This raw movie footage was taken by the Voyager 1 spacecraft as it raced towards Jupiter in February 1979. Clearly visible is the constantly changing attitude of Voyager’s scan platform, which houses the narrow angle camera that took this particular sequence. In total, 3531 frames were aligned to produce this film.
This 33 year old moving image of Jupiter has an old quality, and yet it still feels like the future. A few facts to narrate over this silent film:
Jupiter is the fourth brightest object in the sky (after the Sun, the Moon and Venus)… in 1610 when Galileo first pointed a telescope at the sky he discovered upiter’s four large moons, Io, Europa, Ganymede and Callisto (now known as the Galilean moons)…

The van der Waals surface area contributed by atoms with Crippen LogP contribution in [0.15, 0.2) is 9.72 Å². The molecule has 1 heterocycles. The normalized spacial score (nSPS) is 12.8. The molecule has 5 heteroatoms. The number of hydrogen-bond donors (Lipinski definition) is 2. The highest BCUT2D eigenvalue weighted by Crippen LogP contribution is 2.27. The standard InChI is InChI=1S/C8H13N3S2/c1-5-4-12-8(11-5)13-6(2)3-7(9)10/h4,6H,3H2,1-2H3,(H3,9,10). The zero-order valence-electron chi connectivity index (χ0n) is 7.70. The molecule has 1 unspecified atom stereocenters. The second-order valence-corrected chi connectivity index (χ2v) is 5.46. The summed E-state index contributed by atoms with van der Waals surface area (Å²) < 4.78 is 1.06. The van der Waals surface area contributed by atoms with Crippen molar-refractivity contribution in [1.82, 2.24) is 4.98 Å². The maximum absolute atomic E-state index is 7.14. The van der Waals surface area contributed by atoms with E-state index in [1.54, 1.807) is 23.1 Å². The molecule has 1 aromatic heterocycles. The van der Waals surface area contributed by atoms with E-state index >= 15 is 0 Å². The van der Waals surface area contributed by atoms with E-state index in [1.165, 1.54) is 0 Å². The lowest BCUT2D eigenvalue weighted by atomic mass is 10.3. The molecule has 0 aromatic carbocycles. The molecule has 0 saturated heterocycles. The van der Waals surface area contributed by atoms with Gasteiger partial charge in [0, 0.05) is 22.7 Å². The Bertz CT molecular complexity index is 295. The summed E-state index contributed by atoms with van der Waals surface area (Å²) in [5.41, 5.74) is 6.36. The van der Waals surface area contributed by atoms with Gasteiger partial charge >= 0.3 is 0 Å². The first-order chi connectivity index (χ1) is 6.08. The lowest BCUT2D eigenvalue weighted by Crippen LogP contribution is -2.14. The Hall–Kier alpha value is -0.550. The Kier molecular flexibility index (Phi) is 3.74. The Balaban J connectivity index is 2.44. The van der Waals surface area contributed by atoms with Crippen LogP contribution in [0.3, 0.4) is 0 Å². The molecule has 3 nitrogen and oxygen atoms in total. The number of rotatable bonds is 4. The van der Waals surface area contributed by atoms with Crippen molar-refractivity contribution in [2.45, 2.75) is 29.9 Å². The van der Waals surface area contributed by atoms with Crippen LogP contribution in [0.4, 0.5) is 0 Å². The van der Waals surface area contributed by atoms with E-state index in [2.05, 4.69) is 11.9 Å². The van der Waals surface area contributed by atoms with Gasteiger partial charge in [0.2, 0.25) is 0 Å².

Jupiter was first visited by Pioneer 10 in 1973 and later by Pioneer 11, Voyager 1, Voyager 2 and Ulysses. The spacecraft Galileo orbited Jupiter for eight years. It is still regularly observed by the Hubble Space Telescope.
The gas planets do not have solid surfaces, their gaseous material simply gets denser with depth… What we see when looking at these planets is the tops of clouds high in their atmospheres…
Jupiter is about 90% hydrogen and 10% helium… with traces of methane, water, ammonia and “rock”. This is very close to the composition of the primordial Solar Nebula from which the entire solar system was formed. Saturn has a similar composition, but Uranus and Neptune have much less hydrogen and helium.
Learn more about Jupiter via videos on this site.
This Webby award-winning video collection exists to help teachers, librarians, and families spark kid wonder and curiosity. TKSST features smarter, more meaningful content than what's usually served up by YouTube's algorithms, and amplifies the creators who make that content.
Curated, kid-friendly, independently-published. Support this mission by becoming a sustaining member today.